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At the core of any analog output application lies the data you want to send from a computer to an output device such as an actuator. The role of the analog output subsystem is to convert digitized data to analog data for subsequent output.
Before you can output data to the analog output subsystem, it must be queued in the engine. Queuing data is managed with the putdata function. In addition to this function, there are several properties associated with managing output data. These properties are given below.
Table 8-6. Analog Output Data Management Properties
Indicate the maximum number of samples that can be queued in the engine.
Specify the number of additional times queued data is output.
Specify an additional waiting time to queue data.
Before data can be sent to the analog output hardware, you must queue it in the engine. Queuing data is managed with the putdata function. One column of data is required for each channel contained by the analog output object. For example, to queue one second of data for each channel contained by the analog output object ao:
ao = analogoutput('winsound'); addchannel(ao,1:2); data = sin(linspace(0,2*pi*500,8000))'; putdata(ao,[data data])
A data source consisting of m samples and n channels is illustrated below.
Using putdata to queue data in the engine follows these rules:
You must queue data in the engine before starting the analog output object.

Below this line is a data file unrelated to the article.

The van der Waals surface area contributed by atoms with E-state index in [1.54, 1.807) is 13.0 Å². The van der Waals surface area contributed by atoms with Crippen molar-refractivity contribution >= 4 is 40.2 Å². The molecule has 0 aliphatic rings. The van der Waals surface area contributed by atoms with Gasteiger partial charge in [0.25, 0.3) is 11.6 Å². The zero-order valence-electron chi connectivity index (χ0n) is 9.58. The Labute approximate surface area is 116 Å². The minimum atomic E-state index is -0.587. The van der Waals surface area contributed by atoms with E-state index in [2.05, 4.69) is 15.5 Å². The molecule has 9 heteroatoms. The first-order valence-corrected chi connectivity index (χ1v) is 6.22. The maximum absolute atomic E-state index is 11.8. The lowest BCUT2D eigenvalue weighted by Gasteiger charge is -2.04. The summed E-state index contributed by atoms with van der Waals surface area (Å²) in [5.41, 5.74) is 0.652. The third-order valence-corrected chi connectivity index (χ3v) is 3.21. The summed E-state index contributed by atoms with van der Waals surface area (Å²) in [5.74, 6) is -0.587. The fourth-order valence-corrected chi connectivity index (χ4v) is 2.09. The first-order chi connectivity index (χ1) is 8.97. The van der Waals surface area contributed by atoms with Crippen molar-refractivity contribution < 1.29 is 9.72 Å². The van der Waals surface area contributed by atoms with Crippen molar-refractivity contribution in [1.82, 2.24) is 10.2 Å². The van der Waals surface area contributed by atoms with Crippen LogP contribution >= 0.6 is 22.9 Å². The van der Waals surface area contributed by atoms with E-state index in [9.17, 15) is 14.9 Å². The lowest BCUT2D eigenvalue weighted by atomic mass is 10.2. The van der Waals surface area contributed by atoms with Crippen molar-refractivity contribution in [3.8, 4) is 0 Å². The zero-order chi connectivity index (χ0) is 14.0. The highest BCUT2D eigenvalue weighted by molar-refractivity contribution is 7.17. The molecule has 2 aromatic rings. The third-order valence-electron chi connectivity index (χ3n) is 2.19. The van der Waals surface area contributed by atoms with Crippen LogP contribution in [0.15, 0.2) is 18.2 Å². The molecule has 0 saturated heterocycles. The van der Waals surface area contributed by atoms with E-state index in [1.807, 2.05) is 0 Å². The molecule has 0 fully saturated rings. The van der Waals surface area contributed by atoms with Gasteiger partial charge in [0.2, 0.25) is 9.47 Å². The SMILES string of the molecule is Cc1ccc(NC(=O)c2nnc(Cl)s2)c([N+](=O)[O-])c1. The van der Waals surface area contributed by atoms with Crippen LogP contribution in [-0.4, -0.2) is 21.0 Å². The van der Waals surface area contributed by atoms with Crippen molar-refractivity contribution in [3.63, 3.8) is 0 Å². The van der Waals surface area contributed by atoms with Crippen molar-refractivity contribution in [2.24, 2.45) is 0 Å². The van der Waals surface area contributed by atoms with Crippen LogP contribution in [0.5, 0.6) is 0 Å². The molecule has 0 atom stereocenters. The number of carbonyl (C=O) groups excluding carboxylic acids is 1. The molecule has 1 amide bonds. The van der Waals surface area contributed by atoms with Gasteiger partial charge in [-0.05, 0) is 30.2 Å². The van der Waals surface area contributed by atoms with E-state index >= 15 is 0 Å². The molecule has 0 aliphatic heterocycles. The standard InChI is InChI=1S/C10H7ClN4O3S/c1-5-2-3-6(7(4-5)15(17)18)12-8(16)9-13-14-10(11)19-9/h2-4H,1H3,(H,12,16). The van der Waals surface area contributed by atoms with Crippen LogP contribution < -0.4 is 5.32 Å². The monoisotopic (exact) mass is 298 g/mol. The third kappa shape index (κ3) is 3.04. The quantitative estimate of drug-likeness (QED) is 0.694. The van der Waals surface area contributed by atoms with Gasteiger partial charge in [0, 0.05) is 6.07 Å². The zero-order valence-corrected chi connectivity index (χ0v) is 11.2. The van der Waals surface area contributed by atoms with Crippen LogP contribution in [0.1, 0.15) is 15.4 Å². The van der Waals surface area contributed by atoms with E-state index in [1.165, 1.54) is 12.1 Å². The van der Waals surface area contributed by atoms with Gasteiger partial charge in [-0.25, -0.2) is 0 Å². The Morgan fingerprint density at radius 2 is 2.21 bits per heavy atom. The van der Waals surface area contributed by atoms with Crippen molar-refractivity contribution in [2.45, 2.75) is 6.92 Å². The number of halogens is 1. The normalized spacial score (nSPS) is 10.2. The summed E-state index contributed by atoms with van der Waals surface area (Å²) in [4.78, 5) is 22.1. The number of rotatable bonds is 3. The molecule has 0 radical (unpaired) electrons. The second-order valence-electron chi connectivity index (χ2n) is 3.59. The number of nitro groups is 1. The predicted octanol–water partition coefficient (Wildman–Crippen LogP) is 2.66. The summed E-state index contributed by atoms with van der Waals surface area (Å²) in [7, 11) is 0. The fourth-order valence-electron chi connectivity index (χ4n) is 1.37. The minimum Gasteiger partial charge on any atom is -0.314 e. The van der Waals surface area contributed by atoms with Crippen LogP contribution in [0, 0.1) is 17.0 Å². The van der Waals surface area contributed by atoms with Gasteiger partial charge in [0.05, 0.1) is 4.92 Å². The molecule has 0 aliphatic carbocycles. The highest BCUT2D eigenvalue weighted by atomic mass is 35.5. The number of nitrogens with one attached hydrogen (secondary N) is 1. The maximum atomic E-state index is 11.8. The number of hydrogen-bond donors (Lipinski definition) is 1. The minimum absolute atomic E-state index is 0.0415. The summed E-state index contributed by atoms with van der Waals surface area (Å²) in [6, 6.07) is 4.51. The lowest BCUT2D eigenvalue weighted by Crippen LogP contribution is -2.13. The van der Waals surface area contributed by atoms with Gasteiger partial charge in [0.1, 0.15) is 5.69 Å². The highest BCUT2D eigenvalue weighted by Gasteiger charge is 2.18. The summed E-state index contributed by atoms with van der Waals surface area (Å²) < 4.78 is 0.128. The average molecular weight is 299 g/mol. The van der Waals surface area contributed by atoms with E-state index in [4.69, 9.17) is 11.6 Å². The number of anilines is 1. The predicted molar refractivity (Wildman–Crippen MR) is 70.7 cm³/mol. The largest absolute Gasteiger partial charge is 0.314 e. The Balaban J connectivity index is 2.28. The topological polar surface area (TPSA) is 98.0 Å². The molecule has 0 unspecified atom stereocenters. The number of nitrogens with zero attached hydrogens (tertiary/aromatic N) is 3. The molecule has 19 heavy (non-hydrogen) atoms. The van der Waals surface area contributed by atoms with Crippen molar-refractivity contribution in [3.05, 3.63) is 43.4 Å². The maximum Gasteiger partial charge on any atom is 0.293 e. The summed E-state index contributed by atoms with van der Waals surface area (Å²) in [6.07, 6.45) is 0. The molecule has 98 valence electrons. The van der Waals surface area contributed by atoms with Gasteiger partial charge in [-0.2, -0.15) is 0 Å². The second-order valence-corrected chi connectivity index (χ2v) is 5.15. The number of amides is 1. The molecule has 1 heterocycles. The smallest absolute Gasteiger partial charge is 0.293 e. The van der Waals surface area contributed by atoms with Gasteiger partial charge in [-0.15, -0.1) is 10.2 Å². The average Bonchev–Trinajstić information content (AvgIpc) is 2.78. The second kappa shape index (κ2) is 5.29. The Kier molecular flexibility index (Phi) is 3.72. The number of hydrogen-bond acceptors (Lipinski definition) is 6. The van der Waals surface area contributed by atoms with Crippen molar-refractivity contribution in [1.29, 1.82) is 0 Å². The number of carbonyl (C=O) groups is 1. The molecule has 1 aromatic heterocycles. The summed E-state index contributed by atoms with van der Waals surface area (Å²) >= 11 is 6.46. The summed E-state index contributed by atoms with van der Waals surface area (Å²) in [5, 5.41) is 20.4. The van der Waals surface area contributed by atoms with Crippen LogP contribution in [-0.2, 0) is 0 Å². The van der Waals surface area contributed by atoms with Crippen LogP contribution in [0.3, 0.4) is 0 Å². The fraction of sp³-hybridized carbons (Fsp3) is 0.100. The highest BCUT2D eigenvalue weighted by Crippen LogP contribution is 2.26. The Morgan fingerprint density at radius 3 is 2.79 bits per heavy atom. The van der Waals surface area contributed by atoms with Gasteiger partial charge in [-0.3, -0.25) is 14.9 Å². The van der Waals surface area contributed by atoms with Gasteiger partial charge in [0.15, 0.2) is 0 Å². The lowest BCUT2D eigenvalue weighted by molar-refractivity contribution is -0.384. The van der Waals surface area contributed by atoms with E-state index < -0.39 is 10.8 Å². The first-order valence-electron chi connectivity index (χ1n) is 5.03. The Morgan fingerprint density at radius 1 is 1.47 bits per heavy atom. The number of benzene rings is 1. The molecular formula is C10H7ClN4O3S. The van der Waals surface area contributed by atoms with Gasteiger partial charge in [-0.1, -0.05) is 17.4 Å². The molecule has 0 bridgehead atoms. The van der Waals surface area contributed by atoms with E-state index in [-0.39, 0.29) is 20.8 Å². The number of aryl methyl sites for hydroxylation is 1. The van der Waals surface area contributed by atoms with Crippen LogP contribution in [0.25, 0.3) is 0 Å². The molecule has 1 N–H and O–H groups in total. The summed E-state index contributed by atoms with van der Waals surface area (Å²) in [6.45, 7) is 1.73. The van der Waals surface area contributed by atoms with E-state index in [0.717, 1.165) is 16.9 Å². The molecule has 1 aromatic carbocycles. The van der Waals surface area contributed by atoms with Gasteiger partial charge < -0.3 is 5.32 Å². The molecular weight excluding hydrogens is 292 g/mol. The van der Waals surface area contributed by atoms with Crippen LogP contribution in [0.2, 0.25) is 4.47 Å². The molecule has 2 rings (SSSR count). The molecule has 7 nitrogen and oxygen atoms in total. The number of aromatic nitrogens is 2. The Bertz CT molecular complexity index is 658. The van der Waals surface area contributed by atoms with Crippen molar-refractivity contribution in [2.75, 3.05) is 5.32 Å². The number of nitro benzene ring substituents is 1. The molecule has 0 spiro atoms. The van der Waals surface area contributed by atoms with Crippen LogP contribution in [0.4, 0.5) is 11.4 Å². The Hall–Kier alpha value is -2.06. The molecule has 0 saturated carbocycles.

If the value of the RepeatOutput property is greater than 0, then all queued data is automatically requeued until the RepeatOutput value is reached. You must configure RepeatOutput before start is issued.
While the analog output object is running, you can continue to queue data unless RepeatOutput is greater than 0.
You can queue data in the engine until the value specified by the MaxSamplesQueued property is reached, or the limitations of your hardware or computer are reached.
Data to be queued in the engine follows these rules:
Data is output as soon as a trigger occurs.
An error is returned if a NaN is included in the data stream.
You can use the native data type of the hardware.
If the data is not within the range of the UnitsRange property, then it is clipped to the maximum or minimum value specified by UnitsRange. Refer to Scale Data Linearly for more information about clipping.
Note: You cannot use the legacy interface on 64-bit MATLAB®. See Working with the Session-Based Interface to acquire and generate data on a 64-bit MATLAB.
To run this example type daqdoc6_3 at the MATLAB Command Window.
Create a device object — Create the analog output object AO for a sound card. The installed adaptors and hardware IDs are found with daqhwinfo.
AO = analogoutput('winsound'); %AO = analogoutput('nidaq','Dev1'); %AO = analogoutput('mcc',1);
chans = addchannel(AO,1); %chans = addchannel(AO,0); % For NI and MCC
Configure property values — Define an output time of one second, assign values to the basic setup properties, generate data to be queued, and issue two putdata calls. Because the queued data is repeated four times and two putdata calls are issued, a total of 10 seconds of data is output.
% Set the SampleRate AO.SampleRate = 8000 % Obtain the actual rate set in case hardware limitations % prevent using the requested rate ActualRate = AO.SampleRate % Specify one second as the output time. % Use that to calculate the length of data duration = 1; len = ActualRate*duration; % Calculate the output signal based on the length of the data data = sin(linspace(0,2*pi*500,len))'; % All queued data is output once then repeated 4 times, % for a total of 5 times AO.RepeatOutput = 4 % Queue the output data twice putdata(AO,data) putdata(AO,data)
delete(AO) clear AO